|Complexity Digest 2008.42 16-Oct-2008|
"I think the next century will be the century of complexity." Stephen Hawking, 2000.
The Wall Street geeks, the quantitative analysts ("quants") and masters of "algo trading" probably felt the same irresistible lure of "illimitable power" [as the creators of the atom bomb, Ed.] when they discovered "evolutionary algorithms" that allowed them to create vast empires of wealth by deriving the dependence structures of portfolio credit derivatives.
(...) no one understands credit default obligations and derivatives, except perhaps Mr. Buffett and the computers who created them.
And in the beginning, there were tally sticks. This collection of 13th-century Exchequer "stocks" is stored at the National Archives in London.
Courtesy National Archives, UK
The problem starts, as the current crisis demonstrates, when unregulated replication is applied to money itself. Highly complex computer-generated financial instruments (known as derivatives) are being produced, not from natural factors of production or other goods, but purely from other financial instruments. When the Exchequer splits the tally stick in two, the King keeps the gold and silver, and you keep one half of the stick.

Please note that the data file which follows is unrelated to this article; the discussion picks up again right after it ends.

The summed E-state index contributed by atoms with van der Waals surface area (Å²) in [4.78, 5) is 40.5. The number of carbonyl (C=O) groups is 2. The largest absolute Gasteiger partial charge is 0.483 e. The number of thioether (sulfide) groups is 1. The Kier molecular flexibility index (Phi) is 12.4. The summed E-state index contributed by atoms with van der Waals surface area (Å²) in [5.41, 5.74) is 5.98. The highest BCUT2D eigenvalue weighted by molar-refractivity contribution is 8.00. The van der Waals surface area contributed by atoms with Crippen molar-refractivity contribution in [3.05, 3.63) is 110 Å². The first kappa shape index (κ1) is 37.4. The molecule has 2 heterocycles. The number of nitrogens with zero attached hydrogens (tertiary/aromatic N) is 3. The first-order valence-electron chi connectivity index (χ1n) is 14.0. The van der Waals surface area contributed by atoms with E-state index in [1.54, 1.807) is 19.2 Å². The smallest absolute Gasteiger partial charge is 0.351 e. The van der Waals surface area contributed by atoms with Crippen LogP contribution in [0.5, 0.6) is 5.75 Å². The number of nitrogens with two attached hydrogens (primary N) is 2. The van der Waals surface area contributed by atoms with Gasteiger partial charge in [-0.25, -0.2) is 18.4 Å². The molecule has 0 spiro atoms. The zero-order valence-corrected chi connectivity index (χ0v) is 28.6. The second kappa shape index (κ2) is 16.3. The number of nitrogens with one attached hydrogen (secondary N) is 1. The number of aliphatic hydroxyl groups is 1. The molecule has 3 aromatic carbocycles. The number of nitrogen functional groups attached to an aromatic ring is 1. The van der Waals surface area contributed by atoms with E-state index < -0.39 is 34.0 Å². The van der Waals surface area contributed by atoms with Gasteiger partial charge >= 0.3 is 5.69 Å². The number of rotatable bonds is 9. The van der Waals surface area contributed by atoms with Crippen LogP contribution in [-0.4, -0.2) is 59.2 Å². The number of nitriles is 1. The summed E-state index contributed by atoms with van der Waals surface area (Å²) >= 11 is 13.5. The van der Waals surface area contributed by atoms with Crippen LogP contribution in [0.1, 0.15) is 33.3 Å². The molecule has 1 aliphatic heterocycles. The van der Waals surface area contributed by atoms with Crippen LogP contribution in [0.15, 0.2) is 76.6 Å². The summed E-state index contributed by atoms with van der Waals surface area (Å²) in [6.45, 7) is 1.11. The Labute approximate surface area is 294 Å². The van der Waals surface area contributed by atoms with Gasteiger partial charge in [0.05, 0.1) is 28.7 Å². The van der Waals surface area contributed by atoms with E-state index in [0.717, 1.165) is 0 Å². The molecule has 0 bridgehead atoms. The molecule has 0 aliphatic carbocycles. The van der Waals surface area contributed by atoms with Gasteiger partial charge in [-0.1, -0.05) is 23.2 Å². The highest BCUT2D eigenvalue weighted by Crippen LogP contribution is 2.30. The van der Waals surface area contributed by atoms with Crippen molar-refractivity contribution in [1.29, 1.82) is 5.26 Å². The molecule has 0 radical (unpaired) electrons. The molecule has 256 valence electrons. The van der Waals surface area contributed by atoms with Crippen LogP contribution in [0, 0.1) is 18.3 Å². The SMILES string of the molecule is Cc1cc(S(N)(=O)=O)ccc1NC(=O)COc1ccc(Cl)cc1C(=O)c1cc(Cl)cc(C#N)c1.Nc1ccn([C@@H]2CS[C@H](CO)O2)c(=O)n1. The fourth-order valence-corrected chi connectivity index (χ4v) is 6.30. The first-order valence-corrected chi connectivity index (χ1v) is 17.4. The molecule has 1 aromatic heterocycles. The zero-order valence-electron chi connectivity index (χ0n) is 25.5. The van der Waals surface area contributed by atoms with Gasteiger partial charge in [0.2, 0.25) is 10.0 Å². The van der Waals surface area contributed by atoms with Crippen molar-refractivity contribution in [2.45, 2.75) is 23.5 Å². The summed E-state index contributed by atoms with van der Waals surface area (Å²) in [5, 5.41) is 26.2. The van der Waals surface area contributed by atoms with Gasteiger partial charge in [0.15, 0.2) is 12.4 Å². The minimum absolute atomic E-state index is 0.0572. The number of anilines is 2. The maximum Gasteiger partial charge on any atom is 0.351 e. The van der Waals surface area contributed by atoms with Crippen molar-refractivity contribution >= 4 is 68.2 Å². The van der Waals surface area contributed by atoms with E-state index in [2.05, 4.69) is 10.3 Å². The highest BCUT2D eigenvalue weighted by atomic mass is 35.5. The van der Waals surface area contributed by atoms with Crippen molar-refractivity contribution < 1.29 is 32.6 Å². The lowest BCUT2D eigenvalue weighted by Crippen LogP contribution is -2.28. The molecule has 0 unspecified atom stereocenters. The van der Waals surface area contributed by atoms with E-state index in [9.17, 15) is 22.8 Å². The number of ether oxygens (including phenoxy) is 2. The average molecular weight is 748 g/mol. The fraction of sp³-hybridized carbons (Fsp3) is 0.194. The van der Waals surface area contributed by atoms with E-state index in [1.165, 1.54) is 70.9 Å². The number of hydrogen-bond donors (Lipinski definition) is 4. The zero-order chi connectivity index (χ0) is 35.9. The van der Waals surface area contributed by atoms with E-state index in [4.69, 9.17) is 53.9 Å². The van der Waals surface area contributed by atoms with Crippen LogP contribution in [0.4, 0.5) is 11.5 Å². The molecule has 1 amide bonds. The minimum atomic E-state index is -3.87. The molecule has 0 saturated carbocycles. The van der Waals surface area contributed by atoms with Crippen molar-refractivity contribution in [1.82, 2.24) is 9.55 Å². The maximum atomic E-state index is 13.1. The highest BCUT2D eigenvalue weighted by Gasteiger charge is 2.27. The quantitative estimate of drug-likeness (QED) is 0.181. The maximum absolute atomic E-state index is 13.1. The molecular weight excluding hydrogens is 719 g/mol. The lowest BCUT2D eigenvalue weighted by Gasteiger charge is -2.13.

"Our most striking finding was that Internet searching appears to engage a greater extent of neural circuitry that is not activated during reading -- but only in those with prior Internet experience," Small said to the UCLA news service.
Seki worked on determinants simultaneously with Leibniz, another mathematician whose work went unrecognized for decades because he never published it. "There were striking similarities in mathematical thinking" between the two men, says Eberhard Knobloch, a Leibniz scholar at the Berlin University of Technology. If the Eastern and Western mathematical sages had been in contact, Knobloch says, it probably would have advanced mathematics worldwide.
But there's hope. The 1993 study suggested that cheating dropped in schools that encouraged a culture of integrity - either by formally instituting an honor code or by stressing at every turn the importance of honesty and integrity.
Cardiologist Bart Denys says that if you want to understand why testing new medical treatments can be so discouraging and so expensive these days, just leaf through the proposed clinical trials that pour into his office. Pharmaceutical and medical-device companies seek him out in Thibodaux, Louisiana, because he's an experienced clinical researcher who works for a private institute with access to more than 30,000 patients.
The production of antibodies by B cells is essential for protective immunity following vaccination or exposure to infectious pathogens. The development of antibody-secreting B cells occurs in discrete areas of lymphoid tissues called germinal centres, the formation of which depends on interactions between B cells and T cells bearing the CD4 molecule on their surface (CD4+ T cells).